SCOTT WELSH BIG POINTS BLOG

99% Right is 100% Wrong

99% Right is 100% Wrong

Aug. 13, 2020

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There’s a hilarious saying in tennis:

“Ninety-nine percent out is is one hundred percent in.”

Lines-people love saying that.

It’s corny, but it’s true.

If your opponent hits a shot that’s almost entirely out, it’s actually in. That’s the foundation of the sport. Any deviation from that ruins the game.

With the people closest to you, though, it’s the opposite.

Ninety-nine percent right is one hundred percent wrong.

The experts are always telling us to get rid of toxic people in our lives. But they never tell us how.

This equation tells us how.

For example, let’s say you meet someone interesting. He’s knowledgeable and funny and charismatic.

He seems like someone who can make your life better.

And then, in casual conversation, he starts telling you about the purple spaghetti monster that lives between the earth and moon and how it’s going to rain magical sauce on its believers next May.

Yikes. 

Not only is there, obviously, no evidence a purple spaghetti monster exists, but it doesn’t make sense that it would ever exist.

That’s a big problem.

If that person doesn’t see the faulty logic behind a strong belief, every other interesting thing about that person falls apart.

If he believes in that indefensible thing, every belief is deeply suspect.

In short, this person is a swindler, a liar, irrationally confident, or dangerously naive.

Which one of those four would be good for our lives? Which would be toxic?

But why throw everything out just because of one thing? Couldn’t I just embrace the “good stuff” and ignore the rest?

That seems like the right thing to do. But it begs the counter-question:

Why not just find someone else who doesn’t have any toxicity?

Let’s say you want to get in shape and you have a friend that smokes. You love everything about that person except the smoking. Should you keep that friend as a best friend if you want to get fit?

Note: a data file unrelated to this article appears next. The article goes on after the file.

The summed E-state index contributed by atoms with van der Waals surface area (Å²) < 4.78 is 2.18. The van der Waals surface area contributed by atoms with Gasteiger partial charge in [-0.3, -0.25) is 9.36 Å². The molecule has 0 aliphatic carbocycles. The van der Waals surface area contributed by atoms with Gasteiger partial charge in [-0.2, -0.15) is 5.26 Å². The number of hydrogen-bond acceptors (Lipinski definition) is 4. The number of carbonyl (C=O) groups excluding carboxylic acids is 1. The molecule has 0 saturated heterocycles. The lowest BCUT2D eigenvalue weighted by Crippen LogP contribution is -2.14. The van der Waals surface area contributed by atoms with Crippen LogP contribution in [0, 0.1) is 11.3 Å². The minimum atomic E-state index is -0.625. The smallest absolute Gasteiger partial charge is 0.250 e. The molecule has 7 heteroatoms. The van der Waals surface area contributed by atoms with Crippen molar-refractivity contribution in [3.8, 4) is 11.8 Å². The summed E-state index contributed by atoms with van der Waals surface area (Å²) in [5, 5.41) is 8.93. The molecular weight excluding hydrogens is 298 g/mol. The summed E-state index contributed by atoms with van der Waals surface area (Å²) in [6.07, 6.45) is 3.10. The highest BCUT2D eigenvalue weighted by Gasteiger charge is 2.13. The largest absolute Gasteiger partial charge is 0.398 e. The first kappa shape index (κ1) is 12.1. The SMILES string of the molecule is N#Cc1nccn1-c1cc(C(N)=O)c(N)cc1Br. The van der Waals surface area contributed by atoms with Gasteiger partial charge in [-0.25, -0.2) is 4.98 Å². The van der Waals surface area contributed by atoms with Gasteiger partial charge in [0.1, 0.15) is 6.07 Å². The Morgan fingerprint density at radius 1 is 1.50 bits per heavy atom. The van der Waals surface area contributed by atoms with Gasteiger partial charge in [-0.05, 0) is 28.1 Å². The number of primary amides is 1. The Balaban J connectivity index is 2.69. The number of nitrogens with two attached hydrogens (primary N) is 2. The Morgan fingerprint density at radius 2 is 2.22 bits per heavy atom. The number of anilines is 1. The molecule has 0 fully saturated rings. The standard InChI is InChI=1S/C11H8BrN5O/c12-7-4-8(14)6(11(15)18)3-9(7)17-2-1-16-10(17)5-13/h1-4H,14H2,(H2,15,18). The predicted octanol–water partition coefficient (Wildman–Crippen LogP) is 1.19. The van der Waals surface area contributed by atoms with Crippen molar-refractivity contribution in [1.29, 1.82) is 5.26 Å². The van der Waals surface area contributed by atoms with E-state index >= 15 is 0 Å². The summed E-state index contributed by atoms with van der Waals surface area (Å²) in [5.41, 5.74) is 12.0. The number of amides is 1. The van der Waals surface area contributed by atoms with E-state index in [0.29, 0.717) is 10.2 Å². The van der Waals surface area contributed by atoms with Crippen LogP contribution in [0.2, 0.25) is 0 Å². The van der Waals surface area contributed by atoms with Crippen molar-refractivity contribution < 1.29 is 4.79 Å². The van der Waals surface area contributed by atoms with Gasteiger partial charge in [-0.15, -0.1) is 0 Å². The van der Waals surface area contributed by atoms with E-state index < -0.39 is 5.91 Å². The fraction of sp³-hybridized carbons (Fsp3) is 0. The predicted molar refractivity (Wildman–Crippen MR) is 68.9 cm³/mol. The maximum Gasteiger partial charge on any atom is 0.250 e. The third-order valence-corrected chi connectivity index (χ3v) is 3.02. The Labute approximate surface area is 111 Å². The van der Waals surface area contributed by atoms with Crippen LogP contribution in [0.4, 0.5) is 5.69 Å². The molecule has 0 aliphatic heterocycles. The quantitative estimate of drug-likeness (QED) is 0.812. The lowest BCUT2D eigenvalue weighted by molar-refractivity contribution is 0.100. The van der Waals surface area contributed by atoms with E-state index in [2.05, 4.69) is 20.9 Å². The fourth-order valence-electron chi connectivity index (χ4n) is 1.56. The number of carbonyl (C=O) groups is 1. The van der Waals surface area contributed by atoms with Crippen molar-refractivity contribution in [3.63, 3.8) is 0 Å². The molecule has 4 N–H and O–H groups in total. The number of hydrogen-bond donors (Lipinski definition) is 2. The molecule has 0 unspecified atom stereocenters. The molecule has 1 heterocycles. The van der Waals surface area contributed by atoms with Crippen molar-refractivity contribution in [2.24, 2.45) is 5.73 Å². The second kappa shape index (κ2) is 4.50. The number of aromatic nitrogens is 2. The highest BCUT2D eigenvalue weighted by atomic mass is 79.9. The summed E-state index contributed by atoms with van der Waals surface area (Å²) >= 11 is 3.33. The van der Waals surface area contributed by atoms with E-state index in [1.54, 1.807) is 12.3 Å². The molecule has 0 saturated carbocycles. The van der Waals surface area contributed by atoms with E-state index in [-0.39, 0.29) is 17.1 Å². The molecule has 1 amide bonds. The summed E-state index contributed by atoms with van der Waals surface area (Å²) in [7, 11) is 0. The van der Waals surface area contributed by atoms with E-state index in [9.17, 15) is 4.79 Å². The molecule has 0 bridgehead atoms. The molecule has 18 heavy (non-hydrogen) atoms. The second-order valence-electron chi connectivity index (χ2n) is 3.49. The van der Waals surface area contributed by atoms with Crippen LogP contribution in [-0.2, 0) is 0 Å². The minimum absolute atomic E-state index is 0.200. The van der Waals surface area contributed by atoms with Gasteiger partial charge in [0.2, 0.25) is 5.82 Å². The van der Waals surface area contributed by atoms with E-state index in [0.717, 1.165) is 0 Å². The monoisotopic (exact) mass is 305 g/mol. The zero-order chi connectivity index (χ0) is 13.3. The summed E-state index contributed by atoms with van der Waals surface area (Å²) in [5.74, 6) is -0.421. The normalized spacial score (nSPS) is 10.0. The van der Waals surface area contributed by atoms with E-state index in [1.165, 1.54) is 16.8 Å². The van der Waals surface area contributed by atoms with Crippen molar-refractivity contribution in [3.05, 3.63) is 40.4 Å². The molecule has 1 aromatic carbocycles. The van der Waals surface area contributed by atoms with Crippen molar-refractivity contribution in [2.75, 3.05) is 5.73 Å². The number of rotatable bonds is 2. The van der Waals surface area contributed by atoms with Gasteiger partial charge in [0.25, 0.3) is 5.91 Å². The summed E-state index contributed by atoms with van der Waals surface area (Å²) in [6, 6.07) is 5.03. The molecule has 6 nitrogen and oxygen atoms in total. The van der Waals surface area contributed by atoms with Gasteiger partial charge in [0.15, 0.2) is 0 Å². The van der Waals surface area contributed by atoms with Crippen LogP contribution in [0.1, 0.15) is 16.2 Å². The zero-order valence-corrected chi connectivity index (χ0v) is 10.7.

You could, but at some point you’re going to hit a wall. Inevitably, one day you’ll want to go for a run and that person will want to go for a smoke. You’ll have to part ways or sacrifice everything you’ve worked for. Why keep that in our lives when we could easily find someone who doesn’t smoke?

A 100% non-toxic person is all upside and no downside

Or what if we’re trying to get sober and we have a heavy-drinking friend? It’s possible to still go to the bars with him and not drink.

But it’s not likely.

By indulging this one toxic characteristic, we’re putting the quality our life in danger instead of just hanging out with someone who never goes to bars.

That doesn’t mean we should eliminate everyone from our lives who disagrees with us. Reasonable disagreements lead to expansion and growth.

Maybe that person likes Nadal more than Federer (not likely) or maybe they like Indian food and you like Italian. No deal-breakers there. In those cases, a logical argument could be made on both sides.

A rule of thumb: as long as reasonable discussion is possible, there’s nothing toxic going on.

But as soon as they won’t listen to your anti-spaghetti monster arguments or put down their cigarette or stop doing shots, it’s over.

It doesn’t matter how great the rest of that person is. One deal-breaker is one too many.

In tennis, calling a 99% ball out means they’re a cheater.

In life, being 99% right means they’re toxic.

 

My book is called The Inevitability of Becoming Rich, and you can find that here.